A's Acquire Devine, Richmond For Kotsay

Another week, another trade in Oakland. The Oakland A's pulled the trigger on their fourth trade of the off-season, and their third trade since the December Winter Meetings, on Monday, dealing outfielder Mark Kotsay to the Atlanta Braves for minor league pitchers Joey Devine and Jamie Richmond. We have the details on the A's latest deal inside…

For the fourth time since the end of the 2007 season, the Oakland A's have dealt a key member of their 2006 American League Championship Series team, sending centerfielder Mark Kotsay and cash to the Atlanta Braves for minor league pitchers Joey Devine and Jamie Richmond. The deal was reportedly agreed upon last Friday, and was made official on Monday when Kotsay passed a physical examination in Atlanta and when the Commissioner's Office signed-off on the cash being exchanged in the deal (roughly $5.3 million).

Kotsay is coming off of the worst year of his major league career. The veteran outfielder appeared in only 56 games for the A's in 2007 after undergoing back surgery during spring training. He missed the first two months of the season and made his 2007 debut on June 1. He struggled to recapture his normal form and hit only .214 with a meager .296 slugging percentage before the A's shut him down for the season on August 17.

Back problems were nothing new for Kotsay, who struggled with his back before being acquired by the A's before the 2004 season. He was relatively healthy during his first one-and-a-half seasons with the A's, but began to struggle with back problems during the second half of the 2005 season and had issues with the back on-and-off for the rest of his time with Oakland. Kotsay's best season with the A's was in 2004, when he hit .314 with an 829 OPS and 15 homers. His most memorable hit with the A's came in Game Two of the 2006 American League Divisional Series, when he hit a two-run, inside-the-park homer in the A's win over the Minnesota Twins.

In return for Kotsay, the A's are receiving two promising young arms: Joey Devine and Jamie Richmond. Devine is the most well-known of the two prospects. The hard throwing right-hander was the Braves' first-round draft pick in 2005 after a stand-out career with North Carolina State as a reliever. He made his big league debut that same season, a season that ended poorly for Devine when he allowed a walk-off, series-ending homerun to Chris Burke in the National League Divisional Series.

Devine has appeared briefly in the major leagues in each of his three pro seasons. Thus far, his career has been spectacular at the minor league level and shaky at the major league level. In three minor league seasons, Devine has a 2.73 ERA and 162 strike outs in 112.1 innings. In 19.2 major league innings, Devine has a 6.86 ERA and 22 walks against 20 strike outs.

The late-inning reliever had a successful campaign in 2007. He returned to the side-arm throwing motion that he had in college and saved 20 games in a season split between Double-A and Triple-A. Devine had a 1.89 ERA in 57 minor league innings in 2007. He struck out 78 and walked only 19. Devine appeared in 10 games for the Braves in 2007, going 1-0 with a 1.08 ERA and eight walks against seven strike outs in 8.1 innings.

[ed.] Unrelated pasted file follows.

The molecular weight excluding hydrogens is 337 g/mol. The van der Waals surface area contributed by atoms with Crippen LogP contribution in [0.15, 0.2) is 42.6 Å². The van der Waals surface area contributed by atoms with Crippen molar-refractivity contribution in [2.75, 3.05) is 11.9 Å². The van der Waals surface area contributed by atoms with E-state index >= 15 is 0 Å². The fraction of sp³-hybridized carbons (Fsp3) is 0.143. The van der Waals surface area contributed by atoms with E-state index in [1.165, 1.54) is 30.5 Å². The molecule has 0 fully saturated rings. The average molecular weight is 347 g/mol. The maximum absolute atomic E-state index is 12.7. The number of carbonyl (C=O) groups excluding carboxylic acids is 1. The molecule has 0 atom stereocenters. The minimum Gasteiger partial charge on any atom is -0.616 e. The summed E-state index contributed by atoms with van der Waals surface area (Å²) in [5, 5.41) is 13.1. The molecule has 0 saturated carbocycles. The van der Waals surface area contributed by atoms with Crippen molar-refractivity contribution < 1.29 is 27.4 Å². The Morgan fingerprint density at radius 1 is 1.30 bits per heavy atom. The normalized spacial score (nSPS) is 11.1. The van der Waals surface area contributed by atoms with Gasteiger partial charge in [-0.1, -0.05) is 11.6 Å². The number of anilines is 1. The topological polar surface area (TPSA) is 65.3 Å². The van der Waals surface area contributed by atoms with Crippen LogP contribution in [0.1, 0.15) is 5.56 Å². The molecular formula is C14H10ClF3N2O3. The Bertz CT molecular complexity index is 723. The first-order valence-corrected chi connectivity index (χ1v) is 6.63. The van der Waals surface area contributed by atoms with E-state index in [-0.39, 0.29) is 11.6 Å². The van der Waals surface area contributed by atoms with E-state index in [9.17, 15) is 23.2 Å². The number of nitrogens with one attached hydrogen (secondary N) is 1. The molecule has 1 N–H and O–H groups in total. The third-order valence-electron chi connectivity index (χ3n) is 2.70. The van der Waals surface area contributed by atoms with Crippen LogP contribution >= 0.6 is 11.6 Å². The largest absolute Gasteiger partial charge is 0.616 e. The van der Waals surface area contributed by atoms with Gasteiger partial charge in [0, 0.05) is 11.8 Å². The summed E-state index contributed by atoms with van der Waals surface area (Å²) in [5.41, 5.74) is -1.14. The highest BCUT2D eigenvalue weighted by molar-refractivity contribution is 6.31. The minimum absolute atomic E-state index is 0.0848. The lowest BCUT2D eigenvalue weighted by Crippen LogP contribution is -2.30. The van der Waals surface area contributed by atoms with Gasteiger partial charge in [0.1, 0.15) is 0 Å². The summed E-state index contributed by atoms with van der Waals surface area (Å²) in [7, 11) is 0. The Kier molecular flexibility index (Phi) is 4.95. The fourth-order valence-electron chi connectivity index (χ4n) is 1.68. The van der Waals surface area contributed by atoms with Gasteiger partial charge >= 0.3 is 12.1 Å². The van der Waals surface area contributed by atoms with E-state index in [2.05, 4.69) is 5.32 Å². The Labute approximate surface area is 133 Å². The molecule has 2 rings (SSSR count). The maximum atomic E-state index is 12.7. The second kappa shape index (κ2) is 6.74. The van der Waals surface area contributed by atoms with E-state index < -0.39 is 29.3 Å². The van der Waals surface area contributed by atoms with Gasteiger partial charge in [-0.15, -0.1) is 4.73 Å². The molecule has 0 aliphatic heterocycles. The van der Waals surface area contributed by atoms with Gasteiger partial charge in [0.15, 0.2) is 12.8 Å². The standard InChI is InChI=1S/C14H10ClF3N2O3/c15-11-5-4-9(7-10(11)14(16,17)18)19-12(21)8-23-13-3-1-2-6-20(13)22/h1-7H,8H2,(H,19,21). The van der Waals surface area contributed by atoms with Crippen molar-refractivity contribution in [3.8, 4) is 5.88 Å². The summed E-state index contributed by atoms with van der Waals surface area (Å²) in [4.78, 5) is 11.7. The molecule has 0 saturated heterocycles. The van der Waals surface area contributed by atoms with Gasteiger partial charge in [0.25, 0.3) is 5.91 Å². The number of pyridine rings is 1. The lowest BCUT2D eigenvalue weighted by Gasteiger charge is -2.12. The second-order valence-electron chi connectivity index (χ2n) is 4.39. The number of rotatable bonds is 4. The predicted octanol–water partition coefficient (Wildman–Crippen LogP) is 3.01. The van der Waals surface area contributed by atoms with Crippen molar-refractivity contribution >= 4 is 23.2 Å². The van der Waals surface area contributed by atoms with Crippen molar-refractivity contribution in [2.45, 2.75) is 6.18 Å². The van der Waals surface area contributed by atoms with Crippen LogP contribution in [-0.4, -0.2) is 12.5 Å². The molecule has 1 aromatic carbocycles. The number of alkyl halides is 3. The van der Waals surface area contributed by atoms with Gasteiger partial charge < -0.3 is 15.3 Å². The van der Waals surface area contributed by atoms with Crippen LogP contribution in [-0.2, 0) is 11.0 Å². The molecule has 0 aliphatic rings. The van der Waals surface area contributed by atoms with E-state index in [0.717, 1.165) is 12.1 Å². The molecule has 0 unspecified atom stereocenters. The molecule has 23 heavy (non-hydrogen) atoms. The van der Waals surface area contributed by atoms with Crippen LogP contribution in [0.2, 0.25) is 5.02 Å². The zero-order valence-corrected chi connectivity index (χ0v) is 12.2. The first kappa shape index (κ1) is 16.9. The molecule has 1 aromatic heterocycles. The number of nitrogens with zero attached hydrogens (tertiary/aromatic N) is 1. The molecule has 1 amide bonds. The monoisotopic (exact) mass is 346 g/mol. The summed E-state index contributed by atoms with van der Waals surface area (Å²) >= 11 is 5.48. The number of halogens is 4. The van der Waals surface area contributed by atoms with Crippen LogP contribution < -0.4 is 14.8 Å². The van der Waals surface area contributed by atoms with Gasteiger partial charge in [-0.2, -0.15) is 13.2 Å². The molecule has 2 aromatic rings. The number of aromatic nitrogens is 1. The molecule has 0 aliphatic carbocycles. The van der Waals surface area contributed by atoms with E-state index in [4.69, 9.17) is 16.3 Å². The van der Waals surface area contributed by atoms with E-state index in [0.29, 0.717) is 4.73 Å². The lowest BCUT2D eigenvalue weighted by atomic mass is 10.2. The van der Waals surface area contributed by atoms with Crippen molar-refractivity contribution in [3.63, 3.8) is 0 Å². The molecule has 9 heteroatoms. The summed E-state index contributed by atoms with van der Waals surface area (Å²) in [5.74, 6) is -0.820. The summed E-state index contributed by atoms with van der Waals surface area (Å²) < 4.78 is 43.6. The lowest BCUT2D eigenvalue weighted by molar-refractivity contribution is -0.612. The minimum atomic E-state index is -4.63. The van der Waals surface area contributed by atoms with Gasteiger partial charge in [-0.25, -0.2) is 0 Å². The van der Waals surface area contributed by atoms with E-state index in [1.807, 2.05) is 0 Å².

Devine has struggled with back problems of his own during his brief career. A degenerative disc in his lower back sidelined him for almost half of the 2006 season. He features a mid-90s fastball and a slider that cuts from one side of the plate to the other. Like many side-armers, Devine has done very well against same-side hitters (right-handers) and has struggled at times against opposite-side hitters (left-handers). Devine has also struggled with his command throughout his career, walking more than four batters per nine innings, although his control was much-improved in 2007 after returning to his collegiate throwing motion. He has been a reliever throughout his career and could compete for a spot near the back-end of the A's bullpen in 2008. Devine has one option year remaining.

Richmond is a 21-year-old right-hander who pitched for Low-A Rome during the 2007 season. The Toronto, ON, native was primarily a starting pitcher in 2007, going 7-6 with a 3.05 ERA in 138.2 innings. He struck out 98 and walked 25. Richmond made his professional debut in 2005 for the Rookie-level GCL Braves, where he went 2-0 with a 3.09 ERA in 11.2 innings after signing with Atlanta as a draft-and-follow out of Texarkana Community College. Richmond starred in the short-season Appalachian League in 2006, going 7-1 with a 1.21 ERA and only four walks in 67 innings. He was the Appalachian League's Pitcher of the Year that season.

The 2006 season was Richmond's first as a starting pitcher at any level, high school and junior college included. Richmond has exceptional control and good movement on his low-90s fastball. He also has improved his curveball and his change-up in recent years. He will be 22 before the start of the 2008 season.

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